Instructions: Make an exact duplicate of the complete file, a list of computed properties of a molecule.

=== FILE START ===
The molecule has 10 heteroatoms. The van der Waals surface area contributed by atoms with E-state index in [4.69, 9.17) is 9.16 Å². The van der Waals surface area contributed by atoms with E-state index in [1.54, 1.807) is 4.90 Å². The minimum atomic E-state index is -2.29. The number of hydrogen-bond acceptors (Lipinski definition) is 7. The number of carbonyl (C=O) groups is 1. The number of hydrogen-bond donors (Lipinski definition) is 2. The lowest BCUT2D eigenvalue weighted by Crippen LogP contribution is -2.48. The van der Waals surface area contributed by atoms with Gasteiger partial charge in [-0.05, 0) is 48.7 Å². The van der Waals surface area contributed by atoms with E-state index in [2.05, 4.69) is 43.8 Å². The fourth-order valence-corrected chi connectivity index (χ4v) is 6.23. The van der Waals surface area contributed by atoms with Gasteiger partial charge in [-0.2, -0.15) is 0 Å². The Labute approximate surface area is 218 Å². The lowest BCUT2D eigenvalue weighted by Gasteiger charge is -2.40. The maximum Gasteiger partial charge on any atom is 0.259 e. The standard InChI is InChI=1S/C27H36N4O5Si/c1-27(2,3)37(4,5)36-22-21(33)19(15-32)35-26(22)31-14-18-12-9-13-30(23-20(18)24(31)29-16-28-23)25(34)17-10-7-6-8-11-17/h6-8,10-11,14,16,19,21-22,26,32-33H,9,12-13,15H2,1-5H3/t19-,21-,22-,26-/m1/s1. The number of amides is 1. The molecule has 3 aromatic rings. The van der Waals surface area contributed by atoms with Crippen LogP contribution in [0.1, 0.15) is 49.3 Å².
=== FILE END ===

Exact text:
The molecule has 10 heteroatoms. The van der Waals surface area contributed by atoms with E-state index in [4.69, 9.17) is 9.16 Å². The van der Waals surface area contributed by atoms with E-state index in [1.54, 1.807) is 4.90 Å². The minimum atomic E-state index is -2.29. The number of hydrogen-bond acceptors (Lipinski definition) is 7. The number of carbonyl (C=O) groups is 1. The number of hydrogen-bond donors (Lipinski definition) is 2. The lowest BCUT2D eigenvalue weighted by Crippen LogP contribution is -2.48. The van der Waals surface area contributed by atoms with Gasteiger partial charge in [-0.05, 0) is 48.7 Å². The van der Waals surface area contributed by atoms with E-state index in [2.05, 4.69) is 43.8 Å². The fourth-order valence-corrected chi connectivity index (χ4v) is 6.23. The van der Waals surface area contributed by atoms with Gasteiger partial charge in [-0.2, -0.15) is 0 Å². The Labute approximate surface area is 218 Å². The lowest BCUT2D eigenvalue weighted by Gasteiger charge is -2.40. The maximum Gasteiger partial charge on any atom is 0.259 e. The standard InChI is InChI=1S/C27H36N4O5Si/c1-27(2,3)37(4,5)36-22-21(33)19(15-32)35-26(22)31-14-18-12-9-13-30(23-20(18)24(31)29-16-28-23)25(34)17-10-7-6-8-11-17/h6-8,10-11,14,16,19,21-22,26,32-33H,9,12-13,15H2,1-5H3/t19-,21-,22-,26-/m1/s1. The number of amides is 1. The molecule has 3 aromatic rings. The van der Waals surface area contributed by atoms with Crippen LogP contribution in [0.1, 0.15) is 49.3 Å².